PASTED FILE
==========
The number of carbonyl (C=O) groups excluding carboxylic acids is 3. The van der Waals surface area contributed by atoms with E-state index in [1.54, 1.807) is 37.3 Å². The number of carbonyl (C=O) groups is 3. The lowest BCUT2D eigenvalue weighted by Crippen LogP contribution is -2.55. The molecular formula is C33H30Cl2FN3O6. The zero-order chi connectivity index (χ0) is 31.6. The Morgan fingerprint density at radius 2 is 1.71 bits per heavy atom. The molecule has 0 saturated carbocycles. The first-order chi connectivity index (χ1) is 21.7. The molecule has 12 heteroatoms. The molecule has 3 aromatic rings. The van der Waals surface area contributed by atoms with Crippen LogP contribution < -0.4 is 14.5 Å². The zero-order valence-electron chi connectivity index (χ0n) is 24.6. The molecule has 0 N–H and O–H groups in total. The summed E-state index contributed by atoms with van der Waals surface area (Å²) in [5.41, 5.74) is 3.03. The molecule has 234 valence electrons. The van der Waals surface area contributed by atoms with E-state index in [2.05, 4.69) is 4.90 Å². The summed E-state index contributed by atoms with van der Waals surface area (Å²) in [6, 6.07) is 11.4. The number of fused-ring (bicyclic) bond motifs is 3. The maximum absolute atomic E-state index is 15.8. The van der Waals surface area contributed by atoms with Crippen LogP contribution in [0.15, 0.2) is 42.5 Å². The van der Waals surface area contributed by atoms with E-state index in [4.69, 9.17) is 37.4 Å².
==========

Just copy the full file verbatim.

The number of carbonyl (C=O) groups excluding carboxylic acids is 3. The van der Waals surface area contributed by atoms with E-state index in [1.54, 1.807) is 37.3 Å². The number of carbonyl (C=O) groups is 3. The lowest BCUT2D eigenvalue weighted by Crippen LogP contribution is -2.55. The molecular formula is C33H30Cl2FN3O6. The zero-order chi connectivity index (χ0) is 31.6. The Morgan fingerprint density at radius 2 is 1.71 bits per heavy atom. The molecule has 0 saturated carbocycles. The first-order chi connectivity index (χ1) is 21.7. The molecule has 12 heteroatoms. The molecule has 3 aromatic rings. The van der Waals surface area contributed by atoms with Crippen LogP contribution < -0.4 is 14.5 Å². The zero-order valence-electron chi connectivity index (χ0n) is 24.6. The molecule has 0 N–H and O–H groups in total. The summed E-state index contributed by atoms with van der Waals surface area (Å²) in [5.41, 5.74) is 3.03. The molecule has 234 valence electrons. The van der Waals surface area contributed by atoms with E-state index in [2.05, 4.69) is 4.90 Å². The summed E-state index contributed by atoms with van der Waals surface area (Å²) in [6, 6.07) is 11.4. The number of fused-ring (bicyclic) bond motifs is 3. The maximum absolute atomic E-state index is 15.8. The van der Waals surface area contributed by atoms with Crippen LogP contribution in [0.15, 0.2) is 42.5 Å². The van der Waals surface area contributed by atoms with E-state index in [4.69, 9.17) is 37.4 Å².